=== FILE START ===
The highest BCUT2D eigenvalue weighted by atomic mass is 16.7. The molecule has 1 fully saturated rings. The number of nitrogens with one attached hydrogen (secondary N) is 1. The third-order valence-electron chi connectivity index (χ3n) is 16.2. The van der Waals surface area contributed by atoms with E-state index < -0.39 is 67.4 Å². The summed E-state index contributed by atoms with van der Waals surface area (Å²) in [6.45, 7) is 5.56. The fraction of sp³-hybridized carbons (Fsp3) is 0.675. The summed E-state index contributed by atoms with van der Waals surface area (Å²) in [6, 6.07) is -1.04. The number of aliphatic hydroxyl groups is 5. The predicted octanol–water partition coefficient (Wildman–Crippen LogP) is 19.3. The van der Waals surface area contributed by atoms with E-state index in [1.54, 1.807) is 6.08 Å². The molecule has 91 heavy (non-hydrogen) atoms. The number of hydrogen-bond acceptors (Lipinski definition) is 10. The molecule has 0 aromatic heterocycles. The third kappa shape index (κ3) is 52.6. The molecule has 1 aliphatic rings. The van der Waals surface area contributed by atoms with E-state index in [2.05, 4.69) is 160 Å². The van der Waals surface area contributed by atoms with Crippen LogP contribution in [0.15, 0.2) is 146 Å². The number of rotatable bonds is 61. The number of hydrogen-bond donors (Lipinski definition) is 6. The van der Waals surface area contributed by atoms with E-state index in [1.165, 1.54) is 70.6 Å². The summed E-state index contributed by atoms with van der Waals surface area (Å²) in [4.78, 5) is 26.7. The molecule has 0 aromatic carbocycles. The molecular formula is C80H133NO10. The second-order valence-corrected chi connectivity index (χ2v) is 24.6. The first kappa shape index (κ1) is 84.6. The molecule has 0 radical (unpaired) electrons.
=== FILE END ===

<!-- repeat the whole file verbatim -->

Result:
The highest BCUT2D eigenvalue weighted by atomic mass is 16.7. The molecule has 1 fully saturated rings. The number of nitrogens with one attached hydrogen (secondary N) is 1. The third-order valence-electron chi connectivity index (χ3n) is 16.2. The van der Waals surface area contributed by atoms with E-state index < -0.39 is 67.4 Å². The summed E-state index contributed by atoms with van der Waals surface area (Å²) in [6.45, 7) is 5.56. The fraction of sp³-hybridized carbons (Fsp3) is 0.675. The summed E-state index contributed by atoms with van der Waals surface area (Å²) in [6, 6.07) is -1.04. The number of aliphatic hydroxyl groups is 5. The predicted octanol–water partition coefficient (Wildman–Crippen LogP) is 19.3. The van der Waals surface area contributed by atoms with E-state index in [1.54, 1.807) is 6.08 Å². The molecule has 91 heavy (non-hydrogen) atoms. The number of hydrogen-bond acceptors (Lipinski definition) is 10. The molecule has 0 aromatic heterocycles. The third kappa shape index (κ3) is 52.6. The molecule has 1 aliphatic rings. The van der Waals surface area contributed by atoms with E-state index in [2.05, 4.69) is 160 Å². The van der Waals surface area contributed by atoms with Crippen LogP contribution in [0.15, 0.2) is 146 Å². The number of rotatable bonds is 61. The number of hydrogen-bond donors (Lipinski definition) is 6. The van der Waals surface area contributed by atoms with E-state index in [1.165, 1.54) is 70.6 Å². The summed E-state index contributed by atoms with van der Waals surface area (Å²) in [4.78, 5) is 26.7. The molecule has 0 aromatic carbocycles. The molecular formula is C80H133NO10. The second-order valence-corrected chi connectivity index (χ2v) is 24.6. The first kappa shape index (κ1) is 84.6. The molecule has 0 radical (unpaired) electrons.